Over 100 supermarkets and convenience stores in the Tokyo metropolitan area have been recording images of shoppers’ faces as part of antishoplifting measures. Though the stores have posted signs stating cameras are in place, the stores have been sharing the biometric data of customers without their knowledge.
Such sharing should be considered an invasion of privacy and going against the intention of Japan’s Personal Information Protection Law.
After 115 stores of 50 separate companies installed a shoplifting prevention system, they obtained the power not only to record every customer’s face but also to share that record in a network.
If a person shoplifts or makes unreasonable complaints, camera footage of the person is turned into biometric data and classified into categories such as shoplifter or complainer. That data is then stored on the firm’s server and made available to other stores.
When the same face is recognized at another store, the staff is notified that the blacklisted person is in their store.
Because the accuracy rate of current recognition software has become extremely high — 99.9 percent accurate by some accounts — the data is more or less equivalent to the original image. That means that even when the original images of the faces are not made available, a nearly complete replication of that face, in data form, is being shared.
The problem is the lack of checks on the system. Seemingly whoever has access to the network could classify customers according to an arbitrary criterion. But what constitutes an “unreasonable” complaint is open to question. And whether an act of shoplifting is reported to the police and whether the suspect is convicted of the crime is a matter of the law. It should not be a matter of how an employee feels about it.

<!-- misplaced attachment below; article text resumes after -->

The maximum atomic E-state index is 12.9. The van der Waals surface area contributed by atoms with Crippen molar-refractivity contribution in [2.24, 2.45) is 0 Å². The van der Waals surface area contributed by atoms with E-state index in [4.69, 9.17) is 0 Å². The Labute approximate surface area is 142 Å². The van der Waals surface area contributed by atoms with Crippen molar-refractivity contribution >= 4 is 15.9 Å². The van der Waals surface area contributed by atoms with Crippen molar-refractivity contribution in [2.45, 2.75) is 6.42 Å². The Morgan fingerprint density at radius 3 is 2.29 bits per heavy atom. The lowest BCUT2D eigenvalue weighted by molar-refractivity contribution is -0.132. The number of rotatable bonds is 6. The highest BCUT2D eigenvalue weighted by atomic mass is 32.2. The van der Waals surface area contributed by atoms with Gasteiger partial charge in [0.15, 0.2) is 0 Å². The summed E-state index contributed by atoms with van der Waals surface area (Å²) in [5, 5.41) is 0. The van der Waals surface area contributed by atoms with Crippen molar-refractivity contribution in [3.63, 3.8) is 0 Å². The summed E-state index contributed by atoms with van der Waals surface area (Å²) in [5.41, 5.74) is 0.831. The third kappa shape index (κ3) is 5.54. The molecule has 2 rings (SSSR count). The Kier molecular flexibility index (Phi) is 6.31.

Unfortunately with this technology, stores are now able to put people on a blacklist for any reason whatsoever.
Biometric recognition systems have become increasingly sophisticated. More than ever before, such systems can quickly and easily confirm the identity of a captured image and connect that information to other data.
These biometric systems were primarily developed to identify terrorists in airports and other high-risk situations. Those terrorists are a far cry from a high school kid who slips some candy into his pocket or an elderly person who complains too loudly about bad service.
The current Personal Information Protection Law states that facial images are considered personal information. They can be filmed for the purpose of crime prevention, but sharing data with a third party without the person’s consent is clearly not the intention of the law.
Stores must recognize that their customers’ legal right to privacy is just as important as their right to protect themselves against shoplifters. For its part, the government should update the Personal Information Protection Law as necessary to keep pace with rapidly evolving technology.
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